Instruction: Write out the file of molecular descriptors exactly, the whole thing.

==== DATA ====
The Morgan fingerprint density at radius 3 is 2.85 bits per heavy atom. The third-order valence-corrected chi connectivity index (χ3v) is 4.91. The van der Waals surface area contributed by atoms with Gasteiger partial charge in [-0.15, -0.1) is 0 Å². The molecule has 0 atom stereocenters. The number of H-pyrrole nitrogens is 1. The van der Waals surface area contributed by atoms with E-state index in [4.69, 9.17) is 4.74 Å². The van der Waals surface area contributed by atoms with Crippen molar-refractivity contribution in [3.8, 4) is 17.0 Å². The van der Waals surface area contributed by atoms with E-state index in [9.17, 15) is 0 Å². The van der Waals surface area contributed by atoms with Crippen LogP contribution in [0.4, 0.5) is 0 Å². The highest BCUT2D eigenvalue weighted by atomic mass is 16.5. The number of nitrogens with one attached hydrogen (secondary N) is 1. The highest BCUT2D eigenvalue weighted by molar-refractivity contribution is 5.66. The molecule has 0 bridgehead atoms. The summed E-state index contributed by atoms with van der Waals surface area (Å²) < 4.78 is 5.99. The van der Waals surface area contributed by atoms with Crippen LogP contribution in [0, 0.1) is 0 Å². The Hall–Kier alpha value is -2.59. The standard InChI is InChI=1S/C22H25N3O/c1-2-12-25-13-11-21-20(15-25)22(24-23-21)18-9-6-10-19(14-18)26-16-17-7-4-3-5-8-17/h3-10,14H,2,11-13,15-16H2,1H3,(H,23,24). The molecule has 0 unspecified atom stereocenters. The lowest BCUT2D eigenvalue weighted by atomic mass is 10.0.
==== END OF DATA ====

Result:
The Morgan fingerprint density at radius 3 is 2.85 bits per heavy atom. The third-order valence-corrected chi connectivity index (χ3v) is 4.91. The van der Waals surface area contributed by atoms with Gasteiger partial charge in [-0.15, -0.1) is 0 Å². The molecule has 0 atom stereocenters. The number of H-pyrrole nitrogens is 1. The van der Waals surface area contributed by atoms with E-state index in [4.69, 9.17) is 4.74 Å². The van der Waals surface area contributed by atoms with Crippen molar-refractivity contribution in [3.8, 4) is 17.0 Å². The van der Waals surface area contributed by atoms with E-state index in [9.17, 15) is 0 Å². The van der Waals surface area contributed by atoms with Crippen LogP contribution in [0.4, 0.5) is 0 Å². The highest BCUT2D eigenvalue weighted by atomic mass is 16.5. The number of nitrogens with one attached hydrogen (secondary N) is 1. The highest BCUT2D eigenvalue weighted by molar-refractivity contribution is 5.66. The molecule has 0 bridgehead atoms. The summed E-state index contributed by atoms with van der Waals surface area (Å²) < 4.78 is 5.99. The van der Waals surface area contributed by atoms with Crippen LogP contribution in [0, 0.1) is 0 Å². The Hall–Kier alpha value is -2.59. The standard InChI is InChI=1S/C22H25N3O/c1-2-12-25-13-11-21-20(15-25)22(24-23-21)18-9-6-10-19(14-18)26-16-17-7-4-3-5-8-17/h3-10,14H,2,11-13,15-16H2,1H3,(H,23,24). The molecule has 0 unspecified atom stereocenters. The lowest BCUT2D eigenvalue weighted by atomic mass is 10.0.